Science Education

Apparently, things are not going well in the land of science education. Depending on grade level, somewhere between 28 and 40 percent of American students lack basic competence with scientific concepts.

I suppose this is what happens when we tell science teachers to shut the hell up and help prep the kids for their standardized reading and math tests.

10 Responses to “Science Education”

  1. Pitt says:

    Well, matt, clearly what we need are standardized science tests. And, while we’re at it, standardized art and music tests, too. Because nothing ensures proper learning of subjects like rote memorization and specification of pedagogical methods.

  2. matt says:

    The world of the future needs more inflexible thinkers.

    Wait, the world of the future is going to have jobs-until-retirement and assembly lines again, right?

  3. matt says:

    I really wish I could find the quote. A member of the Chinese Ministry of Education was talking with an American school superintendent, and said [paraphrased, obviously]”We are tearing down our model of rote instruction and trying to make our students more flexible and creative, and at the same time, America is rushing to implement the system we’re getting rid of.”

  4. Pitt says:

    If we stay on this track, in another 100 years we’ll be the world’s source for cheap labor.

  5. Dan says:

    My brother’s a high school physics teacher, and he’s started doing seminars where he is effectively teaching teachers how to teach. Pretty cool. So, almost jokingly, his superintendent asked him how to “magically” fix the science education system, or education as a whole, seemingly overnight.

    His response:
    – Give 80% of the attention to math and proper use of the English language when the students are young. All other areas of study, even hard science, require a base education in math and the ability to communicate with your peers.
    – Get rid of teacher’s unions, thus making teachers much easier to fire.
    – Take the money saved from liquidating teacher’s unions and use it to pay teachers more.

    Basically he boiled it down to say, “Make me easier to fire and pay me more. It’s called incentive. And give me students that can understand what the fuck I’m talking about, both mathematically and in plain English.”

    Of course art teachers and history teachers and foreign language teachers and everybody would sue sue sue and it would be a fireball. But aside from laying off people who are, frankly, not doing their job very well…I don’t see a downside. In fact, if we were ever actually interested in looking at the long-term, it’d be a fantastic set of moves.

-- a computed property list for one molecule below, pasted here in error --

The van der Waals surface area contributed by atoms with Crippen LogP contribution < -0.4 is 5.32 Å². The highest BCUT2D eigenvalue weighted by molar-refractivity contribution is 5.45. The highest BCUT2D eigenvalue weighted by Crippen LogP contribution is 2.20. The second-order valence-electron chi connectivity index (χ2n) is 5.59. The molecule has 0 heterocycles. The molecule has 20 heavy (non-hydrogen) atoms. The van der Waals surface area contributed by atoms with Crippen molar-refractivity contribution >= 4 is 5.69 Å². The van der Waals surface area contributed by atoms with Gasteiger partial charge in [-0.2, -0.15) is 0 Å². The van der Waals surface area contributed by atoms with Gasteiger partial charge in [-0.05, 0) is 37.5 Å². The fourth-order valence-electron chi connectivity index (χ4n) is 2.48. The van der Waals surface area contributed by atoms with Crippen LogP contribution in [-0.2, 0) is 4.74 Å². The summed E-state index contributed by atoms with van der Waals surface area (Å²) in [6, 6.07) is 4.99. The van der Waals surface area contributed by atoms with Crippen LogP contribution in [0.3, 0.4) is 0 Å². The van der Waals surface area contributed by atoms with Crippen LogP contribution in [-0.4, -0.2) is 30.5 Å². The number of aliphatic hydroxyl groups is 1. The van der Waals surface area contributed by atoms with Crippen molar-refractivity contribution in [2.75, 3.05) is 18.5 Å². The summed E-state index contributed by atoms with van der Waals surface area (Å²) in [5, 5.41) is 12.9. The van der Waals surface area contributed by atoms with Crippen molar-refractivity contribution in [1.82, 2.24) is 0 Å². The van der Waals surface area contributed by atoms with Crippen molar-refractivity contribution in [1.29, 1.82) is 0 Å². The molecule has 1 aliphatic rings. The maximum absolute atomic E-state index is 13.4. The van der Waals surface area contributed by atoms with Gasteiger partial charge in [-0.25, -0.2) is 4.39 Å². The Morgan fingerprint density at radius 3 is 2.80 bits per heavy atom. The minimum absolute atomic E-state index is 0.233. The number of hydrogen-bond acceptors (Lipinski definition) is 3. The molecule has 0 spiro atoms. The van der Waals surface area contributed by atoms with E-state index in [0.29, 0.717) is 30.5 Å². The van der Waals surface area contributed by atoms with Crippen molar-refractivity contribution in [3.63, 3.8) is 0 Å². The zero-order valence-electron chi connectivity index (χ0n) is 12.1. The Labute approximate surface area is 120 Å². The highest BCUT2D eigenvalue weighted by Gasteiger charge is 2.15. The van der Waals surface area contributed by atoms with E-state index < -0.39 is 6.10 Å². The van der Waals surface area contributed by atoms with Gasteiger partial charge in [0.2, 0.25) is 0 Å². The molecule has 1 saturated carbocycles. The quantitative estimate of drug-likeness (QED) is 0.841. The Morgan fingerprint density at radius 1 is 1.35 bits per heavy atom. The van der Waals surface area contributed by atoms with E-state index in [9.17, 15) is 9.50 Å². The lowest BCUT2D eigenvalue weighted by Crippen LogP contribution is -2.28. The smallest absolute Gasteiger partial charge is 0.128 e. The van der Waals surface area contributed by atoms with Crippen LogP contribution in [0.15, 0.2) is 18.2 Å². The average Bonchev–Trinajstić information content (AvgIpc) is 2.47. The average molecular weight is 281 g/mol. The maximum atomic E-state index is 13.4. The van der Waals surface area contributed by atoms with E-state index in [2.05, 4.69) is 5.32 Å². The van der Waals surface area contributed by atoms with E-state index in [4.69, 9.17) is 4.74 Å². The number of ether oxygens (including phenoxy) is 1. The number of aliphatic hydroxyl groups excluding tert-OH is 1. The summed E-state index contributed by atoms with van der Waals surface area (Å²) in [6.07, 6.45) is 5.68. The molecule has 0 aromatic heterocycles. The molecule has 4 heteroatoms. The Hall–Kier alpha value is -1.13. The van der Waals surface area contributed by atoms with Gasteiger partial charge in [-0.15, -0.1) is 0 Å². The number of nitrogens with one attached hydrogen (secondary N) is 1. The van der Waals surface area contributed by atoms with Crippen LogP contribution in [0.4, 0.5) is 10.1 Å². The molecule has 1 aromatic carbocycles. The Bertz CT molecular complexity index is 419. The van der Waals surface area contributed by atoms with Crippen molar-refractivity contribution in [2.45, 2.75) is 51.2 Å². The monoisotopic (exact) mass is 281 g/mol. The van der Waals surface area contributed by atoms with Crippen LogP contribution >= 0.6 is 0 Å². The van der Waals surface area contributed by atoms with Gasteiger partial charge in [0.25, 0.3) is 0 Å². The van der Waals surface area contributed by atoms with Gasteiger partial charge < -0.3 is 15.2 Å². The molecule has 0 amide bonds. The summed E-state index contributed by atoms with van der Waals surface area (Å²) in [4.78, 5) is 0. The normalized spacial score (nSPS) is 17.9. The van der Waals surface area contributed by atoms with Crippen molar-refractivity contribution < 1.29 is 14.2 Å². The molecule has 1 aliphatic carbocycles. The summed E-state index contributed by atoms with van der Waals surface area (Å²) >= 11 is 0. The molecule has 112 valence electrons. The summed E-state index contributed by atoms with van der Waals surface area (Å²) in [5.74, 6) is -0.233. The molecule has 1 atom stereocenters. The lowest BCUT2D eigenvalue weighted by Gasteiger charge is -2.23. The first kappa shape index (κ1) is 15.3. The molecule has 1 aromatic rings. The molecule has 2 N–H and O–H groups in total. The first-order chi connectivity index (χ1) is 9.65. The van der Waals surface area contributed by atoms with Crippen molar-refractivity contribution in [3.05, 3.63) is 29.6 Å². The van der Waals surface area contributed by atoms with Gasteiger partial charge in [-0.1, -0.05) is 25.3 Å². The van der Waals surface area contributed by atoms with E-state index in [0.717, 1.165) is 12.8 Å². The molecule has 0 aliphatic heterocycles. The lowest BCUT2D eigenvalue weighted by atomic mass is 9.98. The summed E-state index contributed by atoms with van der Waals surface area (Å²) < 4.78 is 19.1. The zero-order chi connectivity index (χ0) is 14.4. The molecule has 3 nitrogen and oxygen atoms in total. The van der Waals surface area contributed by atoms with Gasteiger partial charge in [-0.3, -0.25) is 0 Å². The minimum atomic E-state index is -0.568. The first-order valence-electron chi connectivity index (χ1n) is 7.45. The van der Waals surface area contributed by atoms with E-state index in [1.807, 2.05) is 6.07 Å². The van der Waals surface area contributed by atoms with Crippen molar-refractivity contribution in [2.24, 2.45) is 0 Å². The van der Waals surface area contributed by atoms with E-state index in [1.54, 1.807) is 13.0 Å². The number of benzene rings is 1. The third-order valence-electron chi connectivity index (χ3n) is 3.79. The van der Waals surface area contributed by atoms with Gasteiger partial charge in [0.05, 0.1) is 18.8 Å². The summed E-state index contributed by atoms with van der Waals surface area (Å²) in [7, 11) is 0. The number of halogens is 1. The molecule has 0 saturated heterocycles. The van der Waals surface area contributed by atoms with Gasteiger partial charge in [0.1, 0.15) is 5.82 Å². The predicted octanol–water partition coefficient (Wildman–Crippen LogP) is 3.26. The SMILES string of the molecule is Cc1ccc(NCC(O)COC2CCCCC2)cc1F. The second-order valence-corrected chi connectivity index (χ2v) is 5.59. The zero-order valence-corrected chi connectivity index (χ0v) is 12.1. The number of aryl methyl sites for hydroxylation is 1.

6. matt says:

    And at the college level, offer green cards to immigrants who graduate with science and engineering degrees. It is ri-goddamn-diculous that we spend thousands and thousands of taxpayer dollars educating international students at a public university, and then boot them out to build up the economy of their home country.

  7. matt says:

    A new study indicates that SIXTY PERCENT of high school biology teachers fail to address evolution in any way in class. Roughly 25% present it factually. 15% give classroom time to “intelligent design”.

    Jesus wept. No wonder the students in this country are sciencetarded.

  8. BrianN says:


    I think a problem even bigger than creationism is an overwhelming misunderstanding of teleology.

    The statement that best describes it was from one of my grad school professors: “I could argue that I have a nose to hold up my glasses.”

    Even among biologists, those who haven’t studied it specifically often get confused, because, well, it’s pretty confusing.

  9. Dan says:

    Re: the above

    Bible literalists make me want to eat my own foot. My favorite thing to do is have this conversation:
    Me: So, you believe that every word of the Bible is true?
    BL: Every word.
    Me: There are zero errors whatsoever, right?
    BL: It is all absolutely true.
    Me: Then how come Genesis 1 and Genesis 2 tell two entirely different stories about how the Earth was created?
    BL: *blank stare* …well not every word…

  10. BrianN says:

    The thing is that I think part of the reason some teachers are afraid of addressing evolution is that they don’t feel confident enough to respond to a well versed creationist student. Many of these students are very well versed in a set of flawed, but not obviously wrong arguments. Meanwhile, even most well educated science teacher’s concepts of evolution involve descriptions of human behavior originating from running away from lions and eating peach pits and all sorts of other nonsense.

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